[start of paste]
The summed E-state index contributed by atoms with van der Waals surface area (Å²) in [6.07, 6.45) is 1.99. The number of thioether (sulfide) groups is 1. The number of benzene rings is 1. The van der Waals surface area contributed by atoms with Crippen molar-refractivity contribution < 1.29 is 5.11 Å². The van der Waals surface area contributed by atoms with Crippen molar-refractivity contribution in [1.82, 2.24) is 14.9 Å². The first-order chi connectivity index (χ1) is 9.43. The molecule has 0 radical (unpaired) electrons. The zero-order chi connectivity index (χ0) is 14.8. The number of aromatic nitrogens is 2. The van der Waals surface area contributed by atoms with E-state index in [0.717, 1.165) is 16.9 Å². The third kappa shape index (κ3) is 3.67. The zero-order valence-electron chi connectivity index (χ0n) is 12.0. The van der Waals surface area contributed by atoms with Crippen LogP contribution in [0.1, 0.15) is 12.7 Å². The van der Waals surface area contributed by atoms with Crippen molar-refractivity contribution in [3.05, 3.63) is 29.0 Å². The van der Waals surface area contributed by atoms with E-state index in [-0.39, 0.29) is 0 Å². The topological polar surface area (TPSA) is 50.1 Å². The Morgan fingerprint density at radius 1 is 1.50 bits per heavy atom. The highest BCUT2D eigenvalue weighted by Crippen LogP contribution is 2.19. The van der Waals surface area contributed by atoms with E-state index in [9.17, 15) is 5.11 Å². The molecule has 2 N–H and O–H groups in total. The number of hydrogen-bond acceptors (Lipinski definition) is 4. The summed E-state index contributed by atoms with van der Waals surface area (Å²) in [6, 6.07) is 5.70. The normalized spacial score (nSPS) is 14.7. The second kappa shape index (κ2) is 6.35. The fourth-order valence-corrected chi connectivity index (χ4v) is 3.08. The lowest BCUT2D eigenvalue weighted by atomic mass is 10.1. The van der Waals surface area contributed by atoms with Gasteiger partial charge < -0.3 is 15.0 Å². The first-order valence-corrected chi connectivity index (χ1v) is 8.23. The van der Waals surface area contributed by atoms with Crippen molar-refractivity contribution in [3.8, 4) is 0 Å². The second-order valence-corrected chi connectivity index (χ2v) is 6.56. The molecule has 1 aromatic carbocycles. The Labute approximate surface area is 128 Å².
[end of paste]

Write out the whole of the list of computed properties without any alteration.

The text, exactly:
The summed E-state index contributed by atoms with van der Waals surface area (Å²) in [6.07, 6.45) is 1.99. The number of thioether (sulfide) groups is 1. The number of benzene rings is 1. The van der Waals surface area contributed by atoms with Crippen molar-refractivity contribution < 1.29 is 5.11 Å². The van der Waals surface area contributed by atoms with Crippen molar-refractivity contribution in [1.82, 2.24) is 14.9 Å². The first-order chi connectivity index (χ1) is 9.43. The molecule has 0 radical (unpaired) electrons. The zero-order chi connectivity index (χ0) is 14.8. The number of aromatic nitrogens is 2. The van der Waals surface area contributed by atoms with E-state index in [0.717, 1.165) is 16.9 Å². The third kappa shape index (κ3) is 3.67. The zero-order valence-electron chi connectivity index (χ0n) is 12.0. The van der Waals surface area contributed by atoms with Crippen LogP contribution in [0.1, 0.15) is 12.7 Å². The van der Waals surface area contributed by atoms with Crippen molar-refractivity contribution in [3.05, 3.63) is 29.0 Å². The van der Waals surface area contributed by atoms with E-state index in [-0.39, 0.29) is 0 Å². The topological polar surface area (TPSA) is 50.1 Å². The Morgan fingerprint density at radius 1 is 1.50 bits per heavy atom. The highest BCUT2D eigenvalue weighted by Crippen LogP contribution is 2.19. The van der Waals surface area contributed by atoms with E-state index in [9.17, 15) is 5.11 Å². The molecule has 2 N–H and O–H groups in total. The number of hydrogen-bond acceptors (Lipinski definition) is 4. The summed E-state index contributed by atoms with van der Waals surface area (Å²) in [6, 6.07) is 5.70. The normalized spacial score (nSPS) is 14.7. The second kappa shape index (κ2) is 6.35. The fourth-order valence-corrected chi connectivity index (χ4v) is 3.08. The lowest BCUT2D eigenvalue weighted by atomic mass is 10.1. The van der Waals surface area contributed by atoms with Gasteiger partial charge < -0.3 is 15.0 Å². The first-order valence-corrected chi connectivity index (χ1v) is 8.23. The van der Waals surface area contributed by atoms with Crippen molar-refractivity contribution in [3.8, 4) is 0 Å². The second-order valence-corrected chi connectivity index (χ2v) is 6.56. The molecule has 1 aromatic carbocycles. The Labute approximate surface area is 128 Å².